·         Overall debt or bad credit

·         Limited financial education

·         Inability to manage finances due to injury, disability, or age


What happens when families experience financial issues but don’t have the knowledge or access to resources to get them through the hard times? These individuals may look for a way out which might include suicide.


Here are some things that we as a society can provide and encourage these individuals to utilize to help them out of a challenging financial situation:

·         Personal financial education: planning, budgeting, credit counseling and more

·         Help obtaining government assistance (VA benefits, Medicaid, unemployment, etc.)

·         Job search and placement assistance (resume writing, job searches, job interviewing, and job skill development)

·         Transportation assistance

·         Fiduciary Services

 

Relationship Problems


Relationships with family and friends are a tricky thing to navigate. Most people experience a variety of relationship problems throughout their lives and are able to work through those problems. However, in some cases many individuals may be unable to resolve issues that have developed during a relationship. These problems could be due to the individuals within the relationship or due to some factor outside of the relationships somehow impacting the two parties. Trouble with relationships can cause stress, fatigue, and even hopelessness. These factors can force a person down a pathway towards mental health stress and potentially suicidal ideation.


Some common relationship issues that a person might struggle with include:

·         Separation or divorce

·         Relationship issues/conflict

·         Abusive/manipulative relationships

·         Lack of positive relationship w/parental figures

·         Absence of social support & connection (friends)

·         Loss of a therapist, counselor, teacher or coach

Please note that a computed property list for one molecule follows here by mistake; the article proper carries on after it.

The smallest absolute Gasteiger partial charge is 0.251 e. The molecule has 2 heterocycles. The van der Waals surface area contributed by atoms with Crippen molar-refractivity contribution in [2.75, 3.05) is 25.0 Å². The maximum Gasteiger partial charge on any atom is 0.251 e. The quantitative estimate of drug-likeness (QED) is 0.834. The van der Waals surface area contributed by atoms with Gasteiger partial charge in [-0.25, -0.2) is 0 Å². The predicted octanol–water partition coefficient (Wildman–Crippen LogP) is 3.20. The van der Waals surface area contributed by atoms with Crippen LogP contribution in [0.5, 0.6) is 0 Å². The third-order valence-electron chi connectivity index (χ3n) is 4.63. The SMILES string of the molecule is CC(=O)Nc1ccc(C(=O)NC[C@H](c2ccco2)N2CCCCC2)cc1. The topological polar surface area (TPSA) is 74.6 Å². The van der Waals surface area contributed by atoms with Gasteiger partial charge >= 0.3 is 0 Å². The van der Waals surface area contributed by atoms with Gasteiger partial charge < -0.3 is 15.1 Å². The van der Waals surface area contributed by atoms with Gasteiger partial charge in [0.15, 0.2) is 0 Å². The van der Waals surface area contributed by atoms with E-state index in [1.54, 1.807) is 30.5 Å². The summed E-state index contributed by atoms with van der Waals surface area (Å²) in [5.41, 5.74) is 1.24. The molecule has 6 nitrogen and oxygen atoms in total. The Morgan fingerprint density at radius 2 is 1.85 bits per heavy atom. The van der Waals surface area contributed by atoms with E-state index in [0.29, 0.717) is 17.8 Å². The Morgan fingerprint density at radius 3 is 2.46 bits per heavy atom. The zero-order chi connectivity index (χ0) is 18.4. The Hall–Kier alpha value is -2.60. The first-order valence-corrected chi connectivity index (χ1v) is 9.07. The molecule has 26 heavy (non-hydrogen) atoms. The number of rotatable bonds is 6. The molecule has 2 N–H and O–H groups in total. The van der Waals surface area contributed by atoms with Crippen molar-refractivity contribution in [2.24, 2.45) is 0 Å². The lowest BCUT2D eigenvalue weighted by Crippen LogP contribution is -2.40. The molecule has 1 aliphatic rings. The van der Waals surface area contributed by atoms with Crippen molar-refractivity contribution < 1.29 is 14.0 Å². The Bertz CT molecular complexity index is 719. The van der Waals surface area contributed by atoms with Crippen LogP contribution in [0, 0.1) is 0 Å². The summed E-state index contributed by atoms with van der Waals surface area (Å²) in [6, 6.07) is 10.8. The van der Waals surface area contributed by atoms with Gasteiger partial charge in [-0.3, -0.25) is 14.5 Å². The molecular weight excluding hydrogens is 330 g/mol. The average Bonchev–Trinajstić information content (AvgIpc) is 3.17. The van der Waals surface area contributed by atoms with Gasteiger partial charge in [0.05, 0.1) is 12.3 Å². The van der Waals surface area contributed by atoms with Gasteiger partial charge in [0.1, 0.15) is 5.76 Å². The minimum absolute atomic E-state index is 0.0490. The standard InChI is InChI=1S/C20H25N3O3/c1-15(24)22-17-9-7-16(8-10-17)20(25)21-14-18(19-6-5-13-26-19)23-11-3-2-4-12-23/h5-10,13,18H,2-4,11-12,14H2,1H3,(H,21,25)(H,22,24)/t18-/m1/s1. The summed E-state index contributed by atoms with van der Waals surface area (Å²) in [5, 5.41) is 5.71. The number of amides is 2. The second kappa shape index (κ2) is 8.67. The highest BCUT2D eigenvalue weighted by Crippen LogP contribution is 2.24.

When a person is faced with relationship issues, finding ways to address the problem or cope with the issue is needed in order to fix or move on from the challenge. There are a variety of ways in which individuals can focus on solutions to their relationship problems.


These include:

·         Healthy dialogue & resolution

·         Conversation and activities focused on healing & closure

·         Seeking out and development of new healthy/positive relationships

·         Restoration of positive parental relationships

·         Counseling/therapy to address issues

·         Education & guidance on communication

·         Free or discounted opportunities for community involvement and connection (clubs, sports, social events, etc.)


There are many issues that people face in life that can direct them down a path of hopelessness. The topics included in this post are just the tip of the iceberg when it comes to mental health challenges. We explore many of these pathways and more in our Pathways to Suicide training. We also discuss possible solutions to each pathway and resources for individuals who may find themselves on one of these paths. A person’s struggle with their mental health journey does not have to end in suicide. Help and resources are available for individuals regardless of the challenges they face.


At NCHP, we provide resources and opportunities for Veterans, Active-Duty men and women and their families to pick a different path with peers who will walk along side them and guide them towards a better future. A future that does not have to include suicidal ideation.